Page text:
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A cry from the depths;- Songs of Ascent Psalm 130

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posted on Nov, 12 2021 @ 05:04 PM
“…and make your humble confession to Almighty God, meekly kneeling upon your knees.”
(from Cranmer’s introduction to the General Confession).

Psalm 130

This psalm is about awareness of the guilt of sin, and the urgent need for forgiveness.

V1 “Out of the depths I cry to thee, O Lord…”
In the structure of this song, we find four distinct stanzas, divided for us into four pairs of verses.

In these first two verses, the psalmist appeals to the Lord to be heard. Evidently he is in some kind of distress, and we wait to find out what it is.
“Out of the depths” reminds us that Jonah makes a very similar appeal “from the belly of the fish”. He says he calls “out of the belly of Sheol… for thou didst cast me into the deep” (Jonah ch2 vv1-2).

V3 “If thou, O Lord, shouldst mark iniquities, Lord, who could stand?”
Now we learn that the distress concerns the burden of sin.

This was exactly Job’s complaint, that it was impossible for any man to stand up and face God’s judgement, because God insists on taking note of our sins; “If I sin, thou dost mark me, and dost not acquit me of my iniquity” (Job ch10 v14).

V4 “But there is forgiveness with thee, that thou mayest be feared”.
This was the solution that Job proposed, that God should “look away from me”, instead of observing him with such remorseless attention; “Why dost thou not pardon my transgression and take away my iniquity?” (Job ch7 v21).

The second half of the sentence is curious, because of the implication that forgiveness, rather than judgement, will prompt men to fear God. The explanation is that the “fear” of God is at least partly about obedience to his will. The offer of forgiveness inspires them with hope. It motivates them to renew their endeavours to please God, even if sin has compromised their previous record. Without that prospect, they would give up trying to please God, because there would seem to be no point.

V5 “I wait for the Lord, my soul waits, and in his word I hope.”
The word translated “soul” is actually NEPHESH. The very life of the speaker is waiting for the Lord.
“Wait” is an Old Testament word for that attitude of patient trust which we call faith. “Those who wait for the Lord will renew their strength” (Isaiah ch40 v31).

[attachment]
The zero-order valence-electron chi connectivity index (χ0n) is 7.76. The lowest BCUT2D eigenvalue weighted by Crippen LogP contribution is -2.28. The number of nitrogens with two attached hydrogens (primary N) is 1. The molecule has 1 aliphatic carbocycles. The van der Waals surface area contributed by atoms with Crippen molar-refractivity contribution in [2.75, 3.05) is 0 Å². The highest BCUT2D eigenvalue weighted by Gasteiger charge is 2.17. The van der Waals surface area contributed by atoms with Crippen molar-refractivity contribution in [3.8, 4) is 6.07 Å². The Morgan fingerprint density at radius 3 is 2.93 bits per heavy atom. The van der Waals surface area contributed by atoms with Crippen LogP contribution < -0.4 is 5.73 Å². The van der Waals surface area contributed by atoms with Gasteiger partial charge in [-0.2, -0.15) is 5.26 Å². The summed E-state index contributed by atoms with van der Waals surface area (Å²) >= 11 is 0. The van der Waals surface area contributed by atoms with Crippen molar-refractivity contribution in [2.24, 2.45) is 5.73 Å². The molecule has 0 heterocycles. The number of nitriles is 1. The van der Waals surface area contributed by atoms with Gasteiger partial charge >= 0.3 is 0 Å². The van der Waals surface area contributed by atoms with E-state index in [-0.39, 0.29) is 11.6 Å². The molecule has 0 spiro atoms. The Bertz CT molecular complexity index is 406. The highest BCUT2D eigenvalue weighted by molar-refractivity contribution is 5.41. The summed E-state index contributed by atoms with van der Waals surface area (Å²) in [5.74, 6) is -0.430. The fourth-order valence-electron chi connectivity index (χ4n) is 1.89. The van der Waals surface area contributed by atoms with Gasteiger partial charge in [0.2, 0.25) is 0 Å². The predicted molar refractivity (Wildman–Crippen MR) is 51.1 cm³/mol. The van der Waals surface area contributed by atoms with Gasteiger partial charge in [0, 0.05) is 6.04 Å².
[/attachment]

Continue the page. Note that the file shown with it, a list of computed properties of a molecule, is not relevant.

And as I always say, there is nothing tentative or uncertain about the Biblical word “hope”. It simply means confident faith directed towards the future.
The confidence is founded “in his word”, exactly as it should be. Not just promises of forgiveness, but all the general promises that God will be protective towards his people against all oppression, including that of sin.

This third stanza is particularly poetic, with the point about “waiting” made three times, and the phrase “more than watchmen for the morning” being duplicated. It makes me wonder how this psalm was distributed among the singers. For example, it could be a good effect if the first four verses were sung by a small group; then the stanza occupied by vv5-6, almost an aria in its own right, being thundered out by a larger mass; then the final address to Israel being delivered by a soloist.

V7 “O Israel, hope in the Lord!”
Any individual could identify with the psalmist in the first six verses and use them for himself. But here is a reminder that he is the spokesman, in the first instance, for the sinfulness of Israel as a whole. The people in general need to hold on to their hope in the Lord, their hope of being rescued from the burden

“For with the Lord there is steadfast love.”
This is the reason why we may safely hope in him.

“And with him there is plenteous redemption.”
In the Old Testament, the Lord frequently “redeems” his people from such enemies as the Egyptians and Babylonians. Anything he does to save them from their enemies may be called “redemption”.

“And he will redeem Israel from all his iniquities”.
(Note “his” rather than “their”. Again the Hebrew habit of treating a corporate body as a single person.)
But in this psalm the great enemy is the burden of sin, so this is “redemption” in quite the New Testament sense.

posted on Nov, 12 2021 @ 05:05 PM
The above are my own independent thoughts on the psalm. Having got that far, I will now open up Weiser’s commentary to gain a different perspective, as I’ve been doing in the previous threads in this particular series.

Weiser treats the psalm as the confession of an individual, who repeats the prayer of repentance that he offered to God, and then testifies before the congregation about the way that his quest for forgiveness was fulfilled.

The word “depths” expresses the poet’s anguish as he becomes conscious of being separated from God.
The question “Who could stand?” is the shattering perception of the tremendous power of sin and of the paralysing powerlessness of man in his bondage to it.

Forgiveness makes God feared BECAUSE God thus proves himself to be even more powerful than sin itself. This reaches the height of the New Testament realization of the kindness of God that leads men to repentance.

The true attitude of repentance is a state of constant inward tension between hoping and possessing, because he is simultaneously conscious of the kindness and of the severity of God.

Only in v8 does the poet affirm the promise of salvation for the whole cult community. [The earlier words “O Israel, hope in the Lord” are not in the text which Weiser is using.]

Meanwhile I find no significant differences in Matthew Henry’s reading of the psalm.
Naturally he specifies that it is Christ who saves from sin, and he manages to find “There is a propitiation with him” in some readings of v4.

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